Day-and-night activity spaces in 2D were quantified using kernel density estimates (KDEs). Prior to KDE estimation, data were filtered to remove detections when individuals were at the surface or in transit towards/away from it. This was done to assist with positioning (see below) and because we were interested in space use when at the bottom of the water column since previous research (e.g., Storch et al. 2005; Blumenthal et al. 2009b; Matley et al. 2020) indicated that juvenile hawksbills in BBHC forage and rest along the seafloor. This process could only be completed for individuals tagged with depth sensors (18/23) by removing detections that occurred shortly before and after a surface detection. We considered a surface detection as any depth shallower than 1 m. We then removed detections 45 s before and 45 s after a surface detection to avoid incorporating movements associated with surfacing. There was limited support for hawksbills resting or foraging shallower than 1 m in BBHC, but to ensure we did not remove detections when individuals were using very shallow areas, if a turtle was detected < 1 m consecutively for more than 5 min, these detections were kept.

The remaining detections (and non-sensor detection data) were converted to centers of activity (COAs; Simpfendorfer et al. 2002) by averaging the location of detections during 30-s intervals. This step was used to avoid pseudo-replication affiliated with multiple receivers detecting singular transmissions (minimum tag interval duration was 30 secs) and to help improve the resolution of positioning (Simpfendorfer et al. 2002). To better match the animal’s position to the benthic habitat for individuals with depth sensors, a final filtering step was then taken to identify and remove remaining positions that were above the seafloor. This included removing 30-s COAs when the mean depth value was > 1 m shallower than the surrounding bathymetry within a 200 m radius (i.e., maximum expected detection range). While there is inevitably some error associated with distinguishing when individuals are on the bottom or in the water column (e.g., identifying a mid-water detection as a bottom detection due to a missed surface interval), it was likely minimal due to the filtering steps discussed above and because surface intervals were commonly detected (Matley et al. 2020).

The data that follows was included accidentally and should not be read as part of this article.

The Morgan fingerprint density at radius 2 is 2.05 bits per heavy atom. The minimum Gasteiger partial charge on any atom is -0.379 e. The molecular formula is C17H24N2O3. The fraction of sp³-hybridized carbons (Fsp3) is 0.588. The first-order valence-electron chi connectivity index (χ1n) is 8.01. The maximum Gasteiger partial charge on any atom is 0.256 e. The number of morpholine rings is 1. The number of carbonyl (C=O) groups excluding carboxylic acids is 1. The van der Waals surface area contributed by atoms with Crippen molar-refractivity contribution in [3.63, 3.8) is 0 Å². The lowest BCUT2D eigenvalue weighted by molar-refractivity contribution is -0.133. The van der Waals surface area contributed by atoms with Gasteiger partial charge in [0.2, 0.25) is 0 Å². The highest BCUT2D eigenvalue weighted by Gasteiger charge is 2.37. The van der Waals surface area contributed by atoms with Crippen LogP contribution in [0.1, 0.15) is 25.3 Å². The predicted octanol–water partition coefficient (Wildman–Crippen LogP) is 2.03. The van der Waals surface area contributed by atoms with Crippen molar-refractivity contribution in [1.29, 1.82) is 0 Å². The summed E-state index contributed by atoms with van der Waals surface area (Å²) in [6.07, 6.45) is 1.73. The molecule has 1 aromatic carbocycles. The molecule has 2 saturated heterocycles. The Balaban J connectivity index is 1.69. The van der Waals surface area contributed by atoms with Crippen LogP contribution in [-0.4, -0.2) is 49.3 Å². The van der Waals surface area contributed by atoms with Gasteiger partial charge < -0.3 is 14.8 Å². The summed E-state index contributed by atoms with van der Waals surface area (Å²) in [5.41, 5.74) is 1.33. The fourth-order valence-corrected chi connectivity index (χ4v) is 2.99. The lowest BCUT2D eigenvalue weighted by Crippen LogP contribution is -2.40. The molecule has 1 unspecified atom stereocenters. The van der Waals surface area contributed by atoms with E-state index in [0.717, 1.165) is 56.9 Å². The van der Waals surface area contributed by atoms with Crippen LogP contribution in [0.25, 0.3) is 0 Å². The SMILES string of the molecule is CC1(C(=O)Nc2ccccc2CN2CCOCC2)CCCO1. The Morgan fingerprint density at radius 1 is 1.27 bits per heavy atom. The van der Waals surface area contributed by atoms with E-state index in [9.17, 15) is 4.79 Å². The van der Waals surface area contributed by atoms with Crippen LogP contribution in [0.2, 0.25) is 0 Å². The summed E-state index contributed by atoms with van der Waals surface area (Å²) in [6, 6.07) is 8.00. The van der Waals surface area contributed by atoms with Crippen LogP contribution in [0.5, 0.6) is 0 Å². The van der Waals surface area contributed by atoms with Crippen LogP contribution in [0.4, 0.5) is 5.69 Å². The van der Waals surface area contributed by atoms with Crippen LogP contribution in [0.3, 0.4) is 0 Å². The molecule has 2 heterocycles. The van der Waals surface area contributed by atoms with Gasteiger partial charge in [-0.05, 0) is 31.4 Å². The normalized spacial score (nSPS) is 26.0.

A final positioning step was applied to transmitters with depth sensors to relocate COAs based on depth sensor values relative to the surrounding bathymetry since juvenile hawksbills were primarily using bottom/benthic habitat. Specifically, each COA’s location was readjusted to a random location within a 200 m radius—the maximum expected detection range, where the bathymetry was within 1 m of the mean depth value for that COA. We chose to use a random location near the COA as opposed to the nearest location because COAs are not necessarily as accurate as other methods (Espinoza et al. 2011; Baktoft et al. 2017) and exploratory investigations showed there were spatial biases when nearest locations were used; for example, detections were placed perpendicular to shore in a linear arrangement from receivers. Furthermore, we decided to use a random location instead of a distribution of possible locations for each COA to reduce processing time, but also because our sample sizes were large enough that we deemed evident patterns would be apparent.